Recent terrorist attacks against U.S. targets, from the murderous 2009 spree of Army Maj. Nidal Malik Hasan at Fort Hood to the Boston Marathon bombings last year, suggest that al-Suri's philosophy dominates al-Qaeda's newly flattened hierarchy. The late Yemeni-American imam Anwar al-Awlaki, who preached this strategy and induced Hasan's attack, is said to have developed his ideas from al-Suri's. Meanwhile, with new refuges in North Africa, Syria, and Yemen, jihadists have much more territory from which to hatch plots unmolested.
Yet the politics at home are changing as the threat abroad is growing. The revelations dribbled out by fugitive leaker Edward Snowden have outraged members of Congress and world leaders, including those of close allies such as Germany and France. They say they are aghast at American overreach. Writing in Der Spiegel, Snowden justified himself this way: "Instead of causing damage, the usefulness of the new public knowledge for society is now clear, because reforms to politics, supervision, and laws are being suggested." Thanks to him, Congress will almost certainly rein in the National Security Agency's data-trolling methods—though it's not yet clear how much.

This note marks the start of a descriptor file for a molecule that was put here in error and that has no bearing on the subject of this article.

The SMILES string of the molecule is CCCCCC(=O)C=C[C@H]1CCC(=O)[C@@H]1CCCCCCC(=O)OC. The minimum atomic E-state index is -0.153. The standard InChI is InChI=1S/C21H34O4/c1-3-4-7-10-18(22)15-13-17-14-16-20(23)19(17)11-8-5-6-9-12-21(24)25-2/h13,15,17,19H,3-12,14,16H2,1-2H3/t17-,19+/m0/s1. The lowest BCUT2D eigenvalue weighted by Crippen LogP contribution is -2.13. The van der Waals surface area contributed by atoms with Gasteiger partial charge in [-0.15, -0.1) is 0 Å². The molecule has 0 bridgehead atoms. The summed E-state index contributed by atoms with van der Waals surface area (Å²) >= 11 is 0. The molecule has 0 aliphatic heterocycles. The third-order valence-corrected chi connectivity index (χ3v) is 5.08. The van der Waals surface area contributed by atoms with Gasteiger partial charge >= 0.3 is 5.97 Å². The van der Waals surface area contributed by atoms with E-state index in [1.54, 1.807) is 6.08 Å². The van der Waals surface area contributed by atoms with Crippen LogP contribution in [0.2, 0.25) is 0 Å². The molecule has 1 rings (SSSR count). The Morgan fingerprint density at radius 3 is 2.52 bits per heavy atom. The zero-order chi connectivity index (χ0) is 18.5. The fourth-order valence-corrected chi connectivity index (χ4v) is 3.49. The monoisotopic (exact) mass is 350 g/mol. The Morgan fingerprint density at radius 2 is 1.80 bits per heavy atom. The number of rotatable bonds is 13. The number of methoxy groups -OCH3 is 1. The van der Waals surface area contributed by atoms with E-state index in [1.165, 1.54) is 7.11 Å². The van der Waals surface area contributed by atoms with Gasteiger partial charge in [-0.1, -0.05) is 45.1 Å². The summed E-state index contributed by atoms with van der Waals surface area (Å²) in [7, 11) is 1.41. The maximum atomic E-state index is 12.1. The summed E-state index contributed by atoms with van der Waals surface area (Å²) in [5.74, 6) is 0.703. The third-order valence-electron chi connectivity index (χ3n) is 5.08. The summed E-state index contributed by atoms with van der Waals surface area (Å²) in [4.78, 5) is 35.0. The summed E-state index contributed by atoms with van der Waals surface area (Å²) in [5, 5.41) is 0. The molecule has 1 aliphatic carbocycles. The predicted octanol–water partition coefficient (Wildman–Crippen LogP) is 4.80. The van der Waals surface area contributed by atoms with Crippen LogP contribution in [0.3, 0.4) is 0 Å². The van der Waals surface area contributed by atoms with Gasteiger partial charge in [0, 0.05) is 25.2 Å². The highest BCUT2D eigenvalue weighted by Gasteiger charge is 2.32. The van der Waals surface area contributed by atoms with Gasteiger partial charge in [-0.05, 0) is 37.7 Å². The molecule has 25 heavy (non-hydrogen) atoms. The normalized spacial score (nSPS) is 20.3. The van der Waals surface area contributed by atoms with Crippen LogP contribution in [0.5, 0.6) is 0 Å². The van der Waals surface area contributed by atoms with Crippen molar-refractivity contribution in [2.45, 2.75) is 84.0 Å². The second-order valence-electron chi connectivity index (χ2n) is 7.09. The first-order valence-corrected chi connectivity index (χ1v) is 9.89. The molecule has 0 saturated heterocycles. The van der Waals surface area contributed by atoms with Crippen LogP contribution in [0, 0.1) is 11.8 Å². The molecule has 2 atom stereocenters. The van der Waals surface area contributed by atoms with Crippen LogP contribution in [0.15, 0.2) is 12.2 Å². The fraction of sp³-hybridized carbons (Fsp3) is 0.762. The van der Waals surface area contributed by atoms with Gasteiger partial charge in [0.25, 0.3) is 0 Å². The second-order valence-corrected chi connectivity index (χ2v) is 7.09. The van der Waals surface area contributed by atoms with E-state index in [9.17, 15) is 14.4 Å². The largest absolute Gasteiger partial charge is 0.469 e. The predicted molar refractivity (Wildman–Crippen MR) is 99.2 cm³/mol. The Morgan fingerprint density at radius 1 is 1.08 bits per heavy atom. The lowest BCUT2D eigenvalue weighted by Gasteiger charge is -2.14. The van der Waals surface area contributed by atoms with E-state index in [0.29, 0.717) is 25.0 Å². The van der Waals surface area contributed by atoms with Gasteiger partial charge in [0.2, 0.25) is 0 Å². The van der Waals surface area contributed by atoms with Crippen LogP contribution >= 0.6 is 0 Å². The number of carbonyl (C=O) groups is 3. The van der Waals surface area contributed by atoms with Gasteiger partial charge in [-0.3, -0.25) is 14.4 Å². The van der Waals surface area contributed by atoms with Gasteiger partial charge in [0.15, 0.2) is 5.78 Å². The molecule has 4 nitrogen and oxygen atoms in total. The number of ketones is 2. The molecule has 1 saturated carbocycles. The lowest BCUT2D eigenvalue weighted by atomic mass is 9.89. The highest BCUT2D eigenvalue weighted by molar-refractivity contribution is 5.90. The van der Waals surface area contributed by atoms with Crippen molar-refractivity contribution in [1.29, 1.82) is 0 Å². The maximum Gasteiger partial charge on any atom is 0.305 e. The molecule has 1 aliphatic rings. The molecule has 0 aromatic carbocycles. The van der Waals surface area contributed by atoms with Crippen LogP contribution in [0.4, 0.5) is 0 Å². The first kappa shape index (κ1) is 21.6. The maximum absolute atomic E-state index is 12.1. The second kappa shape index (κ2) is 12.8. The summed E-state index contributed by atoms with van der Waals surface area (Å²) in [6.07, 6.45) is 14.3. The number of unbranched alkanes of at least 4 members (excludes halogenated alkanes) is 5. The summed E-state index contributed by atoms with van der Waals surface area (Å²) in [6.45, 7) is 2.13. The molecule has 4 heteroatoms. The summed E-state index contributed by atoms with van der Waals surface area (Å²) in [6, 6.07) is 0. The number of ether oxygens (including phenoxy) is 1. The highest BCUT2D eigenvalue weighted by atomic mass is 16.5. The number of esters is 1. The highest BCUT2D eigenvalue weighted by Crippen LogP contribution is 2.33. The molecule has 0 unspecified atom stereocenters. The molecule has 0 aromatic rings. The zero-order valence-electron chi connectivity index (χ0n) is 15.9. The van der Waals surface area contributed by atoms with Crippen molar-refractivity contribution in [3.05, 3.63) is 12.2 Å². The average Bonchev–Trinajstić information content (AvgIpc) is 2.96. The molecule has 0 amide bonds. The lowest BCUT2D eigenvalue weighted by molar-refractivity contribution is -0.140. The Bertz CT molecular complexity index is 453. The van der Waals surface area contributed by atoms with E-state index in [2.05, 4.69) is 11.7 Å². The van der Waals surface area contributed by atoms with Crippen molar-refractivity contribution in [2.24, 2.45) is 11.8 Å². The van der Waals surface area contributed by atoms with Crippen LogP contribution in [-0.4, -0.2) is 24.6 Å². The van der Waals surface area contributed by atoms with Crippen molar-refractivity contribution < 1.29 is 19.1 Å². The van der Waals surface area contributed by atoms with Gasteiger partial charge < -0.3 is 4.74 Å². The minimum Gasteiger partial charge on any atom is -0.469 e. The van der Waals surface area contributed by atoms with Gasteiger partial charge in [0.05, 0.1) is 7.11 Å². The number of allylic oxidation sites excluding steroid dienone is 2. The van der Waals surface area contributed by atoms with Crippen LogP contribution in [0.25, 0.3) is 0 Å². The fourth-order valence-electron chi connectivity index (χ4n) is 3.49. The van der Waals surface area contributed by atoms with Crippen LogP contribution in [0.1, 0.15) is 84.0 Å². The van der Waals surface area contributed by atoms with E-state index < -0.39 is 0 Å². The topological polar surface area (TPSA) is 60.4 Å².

But the agency's opponents may not realize that the practice they most hope to stop—its seemingly indiscriminate scouring of phone data and emails—is precisely what intelligence officials say they need to detect the kinds of plots al-Suri favors. For the foreseeable future, al-Suri's approach will mean more terrorist attacks against more targets—albeit with a much lower level of organization and competence. "It's harder to track. Future attacks against the homeland will be less sophisticated and less lethal, but there's just going to be more of them," says Michael Hayden, the former NSA director who steered the agency after 9/11 toward deep dives into Internet and telephonic data. Adds Mike Rogers, chairman of the House Intelligence Committee, "I think al-Qaeda's capabilities for a strike into the United States are more dangerous and more numerous than before 9/11." For better or worse, the only hope to track them all is an exceptionally deep, organized, and free-ranging intelligence apparatus, experts say.